Thanksgiving dinner is now just a gastric memory with the wishbone drying on the kitchen windowsill waiting for two people to make a wish. (I'm still waiting for my horse.)

It's fun to hear about people's holiday traditions and stories.

This year, Thanksgiving at my house was a little out of the norm. Harry was in Maine on a hunting trip. But Harry was also sitting at my table. Now how could that be, you ask?

Becky and Jim have become good friends with their next door neighbor, who lives alone and had no where to go this year for Thanksgiving, so they invited him to join us. His name is Harry.

Cheryl Dorshimer Heffelfinger of Danielsville says she's stuck in the perpetual Kids' Table at the Dorshimer family Thanksgiving Dinner held at Bob and Brenda Dorshimer's house (her parents) in Kunkletown. Cheryl's 39. She wonders when she'll qualify for the Adult Table.

"When we were kids, we couldn't wait until we were old enough to sit at the Adult Table. But they keep up-ing the age. It's up to 55 and older now! But if someone new comes for Thanksgiving, they automatically get to sit at the Adult Table. Not fair!" she says.

This year there were 10 adults and 12 children. I wonder if maybe some adults just aren't ready to give up all that fun at the Kids Table. What do you think?

Brenda Sheckler of Palmerton says that Thanksgiving Dinner was always at her mother-in-law's home, with her mother-in-law and her husband's aunt, sharing the duties. Her husband, Ryan, has three brothers and as they grew up and had families of their own, it became too much for the older ladies. So one year, Brenda volunteered to have Thanksgiving dinner at her home.

That first year, everyone arrived for the 12 p.m. dinner. But, the turkey wasn't done. She made sure the oven was working. It was, so she turned the oven temperature higher.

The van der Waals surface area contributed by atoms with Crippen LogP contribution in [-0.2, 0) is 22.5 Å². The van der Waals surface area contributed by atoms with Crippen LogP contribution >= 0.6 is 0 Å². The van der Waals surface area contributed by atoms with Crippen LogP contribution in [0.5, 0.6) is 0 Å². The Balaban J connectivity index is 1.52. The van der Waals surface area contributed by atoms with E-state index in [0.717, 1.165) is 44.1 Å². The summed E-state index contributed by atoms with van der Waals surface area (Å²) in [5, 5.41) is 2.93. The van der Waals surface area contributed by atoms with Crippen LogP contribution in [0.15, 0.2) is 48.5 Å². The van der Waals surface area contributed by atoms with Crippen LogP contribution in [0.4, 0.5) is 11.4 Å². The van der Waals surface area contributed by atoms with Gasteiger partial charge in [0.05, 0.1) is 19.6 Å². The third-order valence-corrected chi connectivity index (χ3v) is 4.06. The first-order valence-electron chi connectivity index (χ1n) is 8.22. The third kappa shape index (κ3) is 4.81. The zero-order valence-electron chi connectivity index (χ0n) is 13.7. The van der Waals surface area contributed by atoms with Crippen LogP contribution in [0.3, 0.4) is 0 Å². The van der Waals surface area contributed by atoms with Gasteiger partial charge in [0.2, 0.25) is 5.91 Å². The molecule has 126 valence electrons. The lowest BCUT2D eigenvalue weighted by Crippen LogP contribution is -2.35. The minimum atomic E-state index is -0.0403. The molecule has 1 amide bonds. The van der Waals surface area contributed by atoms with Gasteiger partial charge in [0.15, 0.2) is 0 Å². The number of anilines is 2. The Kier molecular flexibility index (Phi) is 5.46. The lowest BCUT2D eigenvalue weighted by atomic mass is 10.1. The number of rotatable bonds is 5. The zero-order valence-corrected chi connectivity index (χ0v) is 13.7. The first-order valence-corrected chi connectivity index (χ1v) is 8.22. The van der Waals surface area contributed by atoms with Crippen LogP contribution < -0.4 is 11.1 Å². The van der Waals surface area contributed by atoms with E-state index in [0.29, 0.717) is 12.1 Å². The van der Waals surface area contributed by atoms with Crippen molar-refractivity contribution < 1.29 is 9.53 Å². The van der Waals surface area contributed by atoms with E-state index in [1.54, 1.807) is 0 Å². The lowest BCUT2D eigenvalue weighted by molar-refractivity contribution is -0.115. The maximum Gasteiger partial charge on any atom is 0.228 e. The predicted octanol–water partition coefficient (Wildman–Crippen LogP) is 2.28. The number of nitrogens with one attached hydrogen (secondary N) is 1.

At 1 p.m., it still wasn't done.

"People were standing around the stove, staring at it," she says.

By 2 p.m., everyone was really getting hungry and starting to eye each other up. Flustered, Brenda took the turkey out and carved enough off the top to begin dinner and put the rest back in the oven to get done.

"Now I make sure the turkey is done an hour before everyone gets here but it has become a Thanksgiving family tradition to ask, 'Is the turkey done yet?' I'll never live it down," she smiles.

Joyce Fusner of Kunkletown has the best memories of her grandmother's mince meat pies.

"We use to help Mom-Mom Dutt make them. She made 50 of them at a time. They were just the best. They were filled with beef, pork, raisins and apples. She'd use whiskey, rum and cream sherry. Sometimes she became a little tipsy from taste testing them. She ran out of whiskey one time and used Old Grand-Dad bourbon whiskey. Whew! One year she overdid it and used too much alcohol. We were warming up the pies for Thanksgiving dinner and the alcohol smell was so strong we had to open up all the windows. We were all a little too happy that year. That story comes up every Thanksgiving," says Joyce with a laugh. "We had the best times when we all got together."

As part of our Thanksgiving tradition, we exchange our Christmas Wish lists, in case any of us are nuts enough to go shopping Black Friday. (Which some of us are.)

Some of us spent the day decorating our homes for Christmas. (How come it takes me a whole 3-day weekend to do what I use to be able to do in one night?)

I think it should become a national law that Christmas commercials and Christmas stuff in stores should not be out until the day after Thanksgiving. (Gosh I hate that Target woman already!)

I use to only become stressed out a couple of weeks before Christmas. Now I start stressing it back before Halloween! By December 24 I'm a nervous wreck.

Every time I talk to someone who says they're finished Christmas shopping, I want to bop them on the head. I had one person tell me she's already finished shopping and has everything wrapped! (Bet she was labeled as an "overachiever" or "anal retentive" in school.)

Last year, instead of going to bed and having visions of sugar plums dancing in my head, I kept having a re-occurring nightmare that I woke up Christmas morning realizing I hadn't bought all my Christmas presents! No lie!

I'm beginning to wonder if picking this time of the year to try to lose a few pounds was a mistake. (-25 so far. I miss my daily Coke the most. That was my stress-reliever. By Christmas, I'll probably have gained it all back!!!)

How do you cope during the Christmas season? I'd like to hear from you about how you get through the holidays and if you have any special Christmas traditions. Email me at lkoehler@tnonline.com [1] or call me at 610-826-9641.